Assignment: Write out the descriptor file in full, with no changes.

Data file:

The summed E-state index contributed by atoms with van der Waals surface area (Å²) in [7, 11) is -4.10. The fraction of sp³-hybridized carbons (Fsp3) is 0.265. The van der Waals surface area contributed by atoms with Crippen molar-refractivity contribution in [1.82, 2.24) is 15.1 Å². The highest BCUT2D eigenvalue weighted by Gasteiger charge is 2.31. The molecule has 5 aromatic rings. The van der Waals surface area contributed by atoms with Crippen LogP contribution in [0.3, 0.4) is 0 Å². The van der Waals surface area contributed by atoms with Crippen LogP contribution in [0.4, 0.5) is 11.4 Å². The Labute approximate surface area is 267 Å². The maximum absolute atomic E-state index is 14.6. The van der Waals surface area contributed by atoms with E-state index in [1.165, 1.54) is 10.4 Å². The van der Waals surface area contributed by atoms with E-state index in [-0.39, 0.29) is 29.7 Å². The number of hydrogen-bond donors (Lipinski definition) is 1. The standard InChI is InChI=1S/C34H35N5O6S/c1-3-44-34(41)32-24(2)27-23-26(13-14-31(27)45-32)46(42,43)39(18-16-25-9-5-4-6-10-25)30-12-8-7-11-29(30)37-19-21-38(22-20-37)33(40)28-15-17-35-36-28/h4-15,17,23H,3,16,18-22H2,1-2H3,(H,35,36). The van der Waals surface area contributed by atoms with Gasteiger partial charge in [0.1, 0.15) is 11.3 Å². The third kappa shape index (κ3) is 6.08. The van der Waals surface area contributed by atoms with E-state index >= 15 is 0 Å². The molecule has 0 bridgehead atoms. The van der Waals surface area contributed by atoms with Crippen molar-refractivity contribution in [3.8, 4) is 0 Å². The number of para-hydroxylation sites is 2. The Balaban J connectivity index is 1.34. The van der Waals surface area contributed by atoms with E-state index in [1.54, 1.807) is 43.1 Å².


The summed E-state index contributed by atoms with van der Waals surface area (Å²) in [7, 11) is -4.10. The fraction of sp³-hybridized carbons (Fsp3) is 0.265. The van der Waals surface area contributed by atoms with Crippen molar-refractivity contribution in [1.82, 2.24) is 15.1 Å². The highest BCUT2D eigenvalue weighted by Gasteiger charge is 2.31. The molecule has 5 aromatic rings. The van der Waals surface area contributed by atoms with Crippen LogP contribution in [0.3, 0.4) is 0 Å². The van der Waals surface area contributed by atoms with Crippen LogP contribution in [0.4, 0.5) is 11.4 Å². The Labute approximate surface area is 267 Å². The maximum absolute atomic E-state index is 14.6. The van der Waals surface area contributed by atoms with E-state index in [1.165, 1.54) is 10.4 Å². The van der Waals surface area contributed by atoms with E-state index in [-0.39, 0.29) is 29.7 Å². The number of hydrogen-bond donors (Lipinski definition) is 1. The standard InChI is InChI=1S/C34H35N5O6S/c1-3-44-34(41)32-24(2)27-23-26(13-14-31(27)45-32)46(42,43)39(18-16-25-9-5-4-6-10-25)30-12-8-7-11-29(30)37-19-21-38(22-20-37)33(40)28-15-17-35-36-28/h4-15,17,23H,3,16,18-22H2,1-2H3,(H,35,36). The van der Waals surface area contributed by atoms with Gasteiger partial charge in [0.1, 0.15) is 11.3 Å². The third kappa shape index (κ3) is 6.08. The van der Waals surface area contributed by atoms with E-state index >= 15 is 0 Å². The molecule has 0 bridgehead atoms. The van der Waals surface area contributed by atoms with Crippen molar-refractivity contribution in [3.8, 4) is 0 Å². The number of para-hydroxylation sites is 2. The Balaban J connectivity index is 1.34. The van der Waals surface area contributed by atoms with E-state index in [1.54, 1.807) is 43.1 Å².